Powell volatility: Gold price drops as Fed Chair says 'ultimate level' of rates will be higher than previously expected
(Kitco News) Gold lost all post-Fed statement gains as Chair Jerome Powell signaled that the "ultimate level" of interest rates would likely be higher than previously thought. He also said the window for a soft landing has "narrowed."
The precious metal quickly tumbled during Powell's press conference, which followed Fed's decision to raise rates by 75 basis points for the fourth time in a row. The latest hike means that the Fed has already raised rates by 375 bps since March, bringing the key policy rate to a range between 3.75%-4%.
After jumping to a daily high of $1,673.10 immediately after the announcement, December Comex gold futures then dropped to $1,639.70 as Powell was speaking to reporters Wednesday.
Powell said that even though a slowdown in rate hikes might happen in December or February, the U.S. central bank is likely to take rates higher than previously thought. "At some point … it will become appropriate to slow the pace of increases as we approach the level of interest rates that will be sufficiently restrictive to bring inflation down to our 2% goal," he said. "We still have some ways to go. And incoming data since our last meeting suggests that the ultimate level of interest rates will be higher than previously expected."
Powell also acknowledged that the window for a soft landing has "narrowed" as monetary policy has become more restrictive this year. "The inflation picture has become more and more challenging over the course of this year," he said. "That means that we have to have policy be more restrictive, and that narrows the path to a soft landing."
Fed chair's statements come after a positive gold reaction to a potential slowdown in rate hikes. In its interest rate decision, the Fed announced that from now on, the U.S. central bank will take into account "the cumulative tightening of monetary policy, the lags with which monetary policy affects economic activity and inflation, and economic and financial developments."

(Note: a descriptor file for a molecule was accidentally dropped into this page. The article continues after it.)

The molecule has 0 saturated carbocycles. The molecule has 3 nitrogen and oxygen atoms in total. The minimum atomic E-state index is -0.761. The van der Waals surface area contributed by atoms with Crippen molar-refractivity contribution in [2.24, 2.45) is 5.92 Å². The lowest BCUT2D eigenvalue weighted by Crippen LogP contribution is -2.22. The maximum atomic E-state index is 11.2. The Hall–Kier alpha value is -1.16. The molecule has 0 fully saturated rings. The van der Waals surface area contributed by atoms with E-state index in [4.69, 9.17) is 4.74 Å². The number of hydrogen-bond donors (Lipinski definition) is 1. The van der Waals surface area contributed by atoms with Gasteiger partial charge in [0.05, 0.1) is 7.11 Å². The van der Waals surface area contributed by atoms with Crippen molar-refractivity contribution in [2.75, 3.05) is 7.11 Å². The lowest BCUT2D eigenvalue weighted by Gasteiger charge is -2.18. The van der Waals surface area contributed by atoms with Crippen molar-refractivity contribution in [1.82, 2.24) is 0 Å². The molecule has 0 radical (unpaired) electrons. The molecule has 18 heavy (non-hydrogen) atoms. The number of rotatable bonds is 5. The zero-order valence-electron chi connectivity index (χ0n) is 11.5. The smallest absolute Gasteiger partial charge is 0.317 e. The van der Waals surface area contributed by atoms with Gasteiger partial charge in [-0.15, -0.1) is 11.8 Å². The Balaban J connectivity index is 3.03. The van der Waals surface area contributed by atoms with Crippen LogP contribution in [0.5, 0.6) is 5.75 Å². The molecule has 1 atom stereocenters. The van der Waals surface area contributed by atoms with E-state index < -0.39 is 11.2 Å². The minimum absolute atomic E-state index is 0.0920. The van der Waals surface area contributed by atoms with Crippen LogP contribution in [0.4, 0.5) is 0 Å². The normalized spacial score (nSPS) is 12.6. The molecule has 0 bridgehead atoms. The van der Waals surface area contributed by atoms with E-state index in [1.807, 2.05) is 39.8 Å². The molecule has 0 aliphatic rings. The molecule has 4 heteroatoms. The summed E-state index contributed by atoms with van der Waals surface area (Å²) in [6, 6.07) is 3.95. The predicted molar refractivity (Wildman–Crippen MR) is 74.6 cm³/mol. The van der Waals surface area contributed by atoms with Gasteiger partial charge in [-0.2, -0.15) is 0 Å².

This was a divergence from the previous statements, where the Fed did not put such a significant emphasis on the lag effects of monetary policy tightening.
During the press conference, Powell hinted that rate increases could be less aggressive from now on. According to him, the critical question becomes not how fast but how high to raise the policy rate and how long to keep it elevated.
"At some point, it will become appropriate to slow the pace of increases. That time is coming, and it may come as soon as the next meeting or the one after that. No decision has been made," Powell said. "To be clear, let me say again, the question of when to moderate the pace of increases is now much less important than the question of how high to raise rates and how long to keep monetary policy restrictive."
Powell also added that he doesn't think the Fed has over-tightened. And even if it did, it would be easier to fix than not enough rate hikes. "If we over-tightened, we have … our tools … [to] support economic activity. On the other hand, if you make a mistake in the other direction … then the risk really is that [inflation] has become entrenched in people's thinking," he explained.
Another hawkish point was that it was still premature to think about a pause in rate hikes, with the December meeting expected to reveal how high the Fed might raise rates.